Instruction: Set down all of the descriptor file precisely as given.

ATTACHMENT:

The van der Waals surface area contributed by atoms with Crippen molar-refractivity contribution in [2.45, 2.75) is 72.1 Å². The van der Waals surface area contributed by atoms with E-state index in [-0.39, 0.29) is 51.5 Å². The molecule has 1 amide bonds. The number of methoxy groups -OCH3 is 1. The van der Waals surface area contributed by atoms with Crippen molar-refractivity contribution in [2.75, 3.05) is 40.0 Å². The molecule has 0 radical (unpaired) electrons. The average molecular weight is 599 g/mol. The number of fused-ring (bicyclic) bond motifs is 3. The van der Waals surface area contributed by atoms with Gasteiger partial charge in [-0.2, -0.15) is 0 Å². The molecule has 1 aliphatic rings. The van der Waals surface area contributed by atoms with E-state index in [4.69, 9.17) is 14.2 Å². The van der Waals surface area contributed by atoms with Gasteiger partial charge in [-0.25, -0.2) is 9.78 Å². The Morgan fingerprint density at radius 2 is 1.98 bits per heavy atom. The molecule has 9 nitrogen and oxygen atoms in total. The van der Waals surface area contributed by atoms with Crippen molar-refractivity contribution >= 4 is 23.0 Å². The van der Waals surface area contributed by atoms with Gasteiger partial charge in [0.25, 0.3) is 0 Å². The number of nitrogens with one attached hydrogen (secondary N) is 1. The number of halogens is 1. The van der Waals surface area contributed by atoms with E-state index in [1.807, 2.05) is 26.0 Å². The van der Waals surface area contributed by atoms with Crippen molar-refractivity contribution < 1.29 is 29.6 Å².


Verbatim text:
The van der Waals surface area contributed by atoms with Crippen molar-refractivity contribution in [2.45, 2.75) is 72.1 Å². The van der Waals surface area contributed by atoms with E-state index in [-0.39, 0.29) is 51.5 Å². The molecule has 1 amide bonds. The number of methoxy groups -OCH3 is 1. The van der Waals surface area contributed by atoms with Crippen molar-refractivity contribution in [2.75, 3.05) is 40.0 Å². The molecule has 0 radical (unpaired) electrons. The average molecular weight is 599 g/mol. The number of fused-ring (bicyclic) bond motifs is 3. The van der Waals surface area contributed by atoms with Gasteiger partial charge in [-0.2, -0.15) is 0 Å². The molecule has 1 aliphatic rings. The van der Waals surface area contributed by atoms with E-state index in [4.69, 9.17) is 14.2 Å². The van der Waals surface area contributed by atoms with Gasteiger partial charge in [-0.25, -0.2) is 9.78 Å². The Morgan fingerprint density at radius 2 is 1.98 bits per heavy atom. The molecule has 9 nitrogen and oxygen atoms in total. The van der Waals surface area contributed by atoms with Crippen molar-refractivity contribution >= 4 is 23.0 Å². The van der Waals surface area contributed by atoms with Gasteiger partial charge in [0.25, 0.3) is 0 Å². The number of nitrogens with one attached hydrogen (secondary N) is 1. The number of halogens is 1. The van der Waals surface area contributed by atoms with E-state index in [1.807, 2.05) is 26.0 Å². The van der Waals surface area contributed by atoms with Crippen molar-refractivity contribution < 1.29 is 29.6 Å².